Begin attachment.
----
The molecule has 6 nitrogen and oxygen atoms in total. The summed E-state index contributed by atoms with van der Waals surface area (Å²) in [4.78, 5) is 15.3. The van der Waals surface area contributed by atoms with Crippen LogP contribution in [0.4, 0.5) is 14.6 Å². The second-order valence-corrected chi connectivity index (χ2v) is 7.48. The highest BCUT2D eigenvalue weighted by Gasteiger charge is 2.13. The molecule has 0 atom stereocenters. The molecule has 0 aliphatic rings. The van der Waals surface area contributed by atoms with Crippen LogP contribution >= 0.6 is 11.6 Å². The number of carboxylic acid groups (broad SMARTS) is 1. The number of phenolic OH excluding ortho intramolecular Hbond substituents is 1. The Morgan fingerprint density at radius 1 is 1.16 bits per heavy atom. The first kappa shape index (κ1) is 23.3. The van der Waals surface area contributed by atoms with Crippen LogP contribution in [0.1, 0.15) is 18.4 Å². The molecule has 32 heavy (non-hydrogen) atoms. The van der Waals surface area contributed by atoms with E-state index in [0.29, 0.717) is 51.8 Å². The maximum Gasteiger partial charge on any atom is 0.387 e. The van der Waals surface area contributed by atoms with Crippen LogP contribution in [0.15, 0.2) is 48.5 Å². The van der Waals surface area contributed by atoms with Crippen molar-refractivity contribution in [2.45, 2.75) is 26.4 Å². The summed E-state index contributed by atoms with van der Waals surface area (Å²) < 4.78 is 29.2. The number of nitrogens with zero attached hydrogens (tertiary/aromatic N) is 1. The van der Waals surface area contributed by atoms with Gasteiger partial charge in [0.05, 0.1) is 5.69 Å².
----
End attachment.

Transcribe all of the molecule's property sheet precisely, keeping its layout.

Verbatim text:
The molecule has 6 nitrogen and oxygen atoms in total. The summed E-state index contributed by atoms with van der Waals surface area (Å²) in [4.78, 5) is 15.3. The van der Waals surface area contributed by atoms with Crippen LogP contribution in [0.4, 0.5) is 14.6 Å². The second-order valence-corrected chi connectivity index (χ2v) is 7.48. The highest BCUT2D eigenvalue weighted by Gasteiger charge is 2.13. The molecule has 0 atom stereocenters. The molecule has 0 aliphatic rings. The van der Waals surface area contributed by atoms with Crippen LogP contribution >= 0.6 is 11.6 Å². The number of carboxylic acid groups (broad SMARTS) is 1. The number of phenolic OH excluding ortho intramolecular Hbond substituents is 1. The Morgan fingerprint density at radius 1 is 1.16 bits per heavy atom. The first kappa shape index (κ1) is 23.3. The van der Waals surface area contributed by atoms with Crippen LogP contribution in [0.1, 0.15) is 18.4 Å². The molecule has 32 heavy (non-hydrogen) atoms. The van der Waals surface area contributed by atoms with E-state index in [0.29, 0.717) is 51.8 Å². The maximum Gasteiger partial charge on any atom is 0.387 e. The van der Waals surface area contributed by atoms with Crippen LogP contribution in [0.15, 0.2) is 48.5 Å². The van der Waals surface area contributed by atoms with Crippen molar-refractivity contribution in [2.45, 2.75) is 26.4 Å². The summed E-state index contributed by atoms with van der Waals surface area (Å²) < 4.78 is 29.2. The number of nitrogens with zero attached hydrogens (tertiary/aromatic N) is 1. The van der Waals surface area contributed by atoms with Gasteiger partial charge in [0.05, 0.1) is 5.69 Å².